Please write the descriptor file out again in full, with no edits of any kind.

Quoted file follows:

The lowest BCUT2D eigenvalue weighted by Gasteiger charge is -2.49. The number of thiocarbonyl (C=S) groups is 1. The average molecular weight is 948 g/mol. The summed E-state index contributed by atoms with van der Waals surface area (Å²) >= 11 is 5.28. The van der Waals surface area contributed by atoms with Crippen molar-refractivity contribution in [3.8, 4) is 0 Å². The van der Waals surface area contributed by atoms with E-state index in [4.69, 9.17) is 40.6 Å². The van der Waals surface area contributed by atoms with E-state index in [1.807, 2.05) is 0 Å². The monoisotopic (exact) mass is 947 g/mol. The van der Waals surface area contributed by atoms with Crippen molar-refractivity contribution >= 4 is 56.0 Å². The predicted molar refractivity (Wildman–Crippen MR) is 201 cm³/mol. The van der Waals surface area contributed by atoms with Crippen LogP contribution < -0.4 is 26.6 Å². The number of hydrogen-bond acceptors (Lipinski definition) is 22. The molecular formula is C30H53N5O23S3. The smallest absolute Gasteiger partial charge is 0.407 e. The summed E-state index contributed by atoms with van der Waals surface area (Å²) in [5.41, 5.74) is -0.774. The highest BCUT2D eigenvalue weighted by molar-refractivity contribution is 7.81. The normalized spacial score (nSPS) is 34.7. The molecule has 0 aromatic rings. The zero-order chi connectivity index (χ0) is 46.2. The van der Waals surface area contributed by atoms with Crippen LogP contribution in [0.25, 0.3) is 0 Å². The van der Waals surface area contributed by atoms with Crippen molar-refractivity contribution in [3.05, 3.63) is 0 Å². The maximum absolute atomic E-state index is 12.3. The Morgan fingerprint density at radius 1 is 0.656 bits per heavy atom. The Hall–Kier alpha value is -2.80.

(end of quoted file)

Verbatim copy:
The lowest BCUT2D eigenvalue weighted by Gasteiger charge is -2.49. The number of thiocarbonyl (C=S) groups is 1. The average molecular weight is 948 g/mol. The summed E-state index contributed by atoms with van der Waals surface area (Å²) >= 11 is 5.28. The van der Waals surface area contributed by atoms with Crippen molar-refractivity contribution in [3.8, 4) is 0 Å². The van der Waals surface area contributed by atoms with E-state index in [4.69, 9.17) is 40.6 Å². The van der Waals surface area contributed by atoms with E-state index in [1.807, 2.05) is 0 Å². The monoisotopic (exact) mass is 947 g/mol. The van der Waals surface area contributed by atoms with Crippen molar-refractivity contribution >= 4 is 56.0 Å². The predicted molar refractivity (Wildman–Crippen MR) is 201 cm³/mol. The van der Waals surface area contributed by atoms with Crippen LogP contribution < -0.4 is 26.6 Å². The number of hydrogen-bond acceptors (Lipinski definition) is 22. The molecular formula is C30H53N5O23S3. The smallest absolute Gasteiger partial charge is 0.407 e. The summed E-state index contributed by atoms with van der Waals surface area (Å²) in [5.41, 5.74) is -0.774. The highest BCUT2D eigenvalue weighted by molar-refractivity contribution is 7.81. The normalized spacial score (nSPS) is 34.7. The molecule has 0 aromatic rings. The zero-order chi connectivity index (χ0) is 46.2. The van der Waals surface area contributed by atoms with Crippen LogP contribution in [0.25, 0.3) is 0 Å². The van der Waals surface area contributed by atoms with Crippen molar-refractivity contribution in [3.05, 3.63) is 0 Å². The maximum absolute atomic E-state index is 12.3. The Morgan fingerprint density at radius 1 is 0.656 bits per heavy atom. The Hall–Kier alpha value is -2.80.